EPI: Disadvantaged schools worst-hit by teacher pay rise shortfall

A third of schools have been left short by the government’s teacher pay rise plan, which has disproportionately hit schools with the poorest intakes, new research has found.

Schools will split £508 million in funding over the next two years to cover the teacher pay deal announced in the summer. Allocations are based on pupil numbers, with uplifts for geographic location and school type.

However, an Education Policy Institute report has found that the allocation method used by the government leaves schools with more disadvantaged intakes and lower pupil numbers more likely to fall short of funding.

Researchers have warned that the policy “flies in the face of the last 20 years” of efforts to direct more funding to deprived schools.

The new analysis found that one third of schools are receiving between five and 25 per cent less than the cost of the pay rise after funding has been allocated to them.

Furthermore, six per cent of schools will get more than 25 per cent less than the cost of the pay rise, the report found.

Schools with poorer intakes are also more likely to be negatively affected because they’re more likely to employ less-experienced teachers on the main pay scale and have smaller classes.

This would appear to contradict recent warnings from school business managers that schools staffed with more expensive teachers at the top end of the pay scale could end up short of funding while schools staffed with newly-qualified teachers could have a surplus.

At the other end of the scale, 29 per cent of schools will actually receive between five and 25 per cent more than the cost of pay rises, with six per cent of schools receiving over 25 per cent more.

In some cases, this will be because the government chose to fund each school for a minimum of 100 pupils, so smaller schools will pocket a surplus, researchers found.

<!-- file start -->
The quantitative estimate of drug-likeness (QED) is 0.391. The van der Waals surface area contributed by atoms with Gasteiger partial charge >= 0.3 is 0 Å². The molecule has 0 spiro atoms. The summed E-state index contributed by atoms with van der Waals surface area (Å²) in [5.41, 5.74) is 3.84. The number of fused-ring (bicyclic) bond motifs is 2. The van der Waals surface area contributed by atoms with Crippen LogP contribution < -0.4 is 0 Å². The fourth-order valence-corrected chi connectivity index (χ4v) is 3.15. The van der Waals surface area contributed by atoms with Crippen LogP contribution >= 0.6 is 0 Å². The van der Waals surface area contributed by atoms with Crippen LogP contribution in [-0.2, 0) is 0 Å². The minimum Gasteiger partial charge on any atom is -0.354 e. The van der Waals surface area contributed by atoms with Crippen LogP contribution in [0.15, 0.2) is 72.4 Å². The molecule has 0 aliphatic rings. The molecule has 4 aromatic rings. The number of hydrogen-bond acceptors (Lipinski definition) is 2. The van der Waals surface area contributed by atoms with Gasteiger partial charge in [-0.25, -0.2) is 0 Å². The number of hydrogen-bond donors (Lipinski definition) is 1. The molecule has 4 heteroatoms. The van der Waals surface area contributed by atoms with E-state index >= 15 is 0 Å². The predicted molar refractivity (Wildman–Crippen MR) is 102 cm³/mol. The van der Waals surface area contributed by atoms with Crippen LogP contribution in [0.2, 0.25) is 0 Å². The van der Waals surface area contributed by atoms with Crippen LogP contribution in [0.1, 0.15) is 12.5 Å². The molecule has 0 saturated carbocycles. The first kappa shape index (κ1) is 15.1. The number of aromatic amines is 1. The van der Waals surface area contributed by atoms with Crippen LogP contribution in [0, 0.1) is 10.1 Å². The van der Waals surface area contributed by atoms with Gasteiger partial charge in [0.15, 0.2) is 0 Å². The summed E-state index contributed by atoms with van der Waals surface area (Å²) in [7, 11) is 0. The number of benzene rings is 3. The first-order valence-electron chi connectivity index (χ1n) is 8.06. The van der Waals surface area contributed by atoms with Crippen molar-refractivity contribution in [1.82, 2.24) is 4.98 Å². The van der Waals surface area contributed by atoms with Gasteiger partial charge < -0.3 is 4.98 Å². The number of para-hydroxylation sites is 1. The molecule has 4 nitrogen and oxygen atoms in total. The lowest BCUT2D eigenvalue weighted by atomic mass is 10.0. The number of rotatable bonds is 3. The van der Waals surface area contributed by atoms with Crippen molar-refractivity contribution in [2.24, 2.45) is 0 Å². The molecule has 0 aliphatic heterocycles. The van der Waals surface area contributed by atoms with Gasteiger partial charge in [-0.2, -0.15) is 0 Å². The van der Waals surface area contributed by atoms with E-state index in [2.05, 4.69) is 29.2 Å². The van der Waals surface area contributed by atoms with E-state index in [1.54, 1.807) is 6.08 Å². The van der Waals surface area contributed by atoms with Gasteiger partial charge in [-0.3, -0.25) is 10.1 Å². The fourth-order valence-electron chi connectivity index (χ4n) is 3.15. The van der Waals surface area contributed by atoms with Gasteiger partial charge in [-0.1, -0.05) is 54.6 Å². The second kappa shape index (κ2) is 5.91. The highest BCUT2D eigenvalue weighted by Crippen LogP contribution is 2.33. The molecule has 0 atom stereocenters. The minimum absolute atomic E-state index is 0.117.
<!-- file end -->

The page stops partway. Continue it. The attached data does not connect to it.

Out of 19,000 schools in the EPI’s research, 11 per cent had fewer than 100 pupils in 2016-17.

Ministers announced in July that teachers on the main pay range will receive a 3.5 per cent uplift. They also allocated two per cent for the upper pay range and a 1.5 per cent rise for the leadership pay range.

Although schools must meet the first 1 per cent of each rise, the government claims to be “fully funding” the rest.

Funding is also only confirmed for two years – £187 million available in 2018-19 and £321 million in 2019-20. Future funding will be determined at next year’s spending review.

A DfE spokesperson said the teachers’ pay grant was allocated to schools and local authorities “so that they can provide a pay uplift for thousands of hard-working teachers”.

Pupil numbers were used to allocate funding as the “quickest and most effective way to get this money out to schools”, the spokesperson said.




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  1. Peter Kyles

    We are a small school of 59 pupils but because we are growing we are funded this year for 53. The increase means our budget has gone from a balance into a deficit. This increase which is well deserved with a £9000 increase in pension contributions last year and also more National Insurance is yet another cut in the money available for Teaching & Learning. The truth behind the politics. A political con as the public are told that the government are investing in the education of the Nations Children. Peter Kyles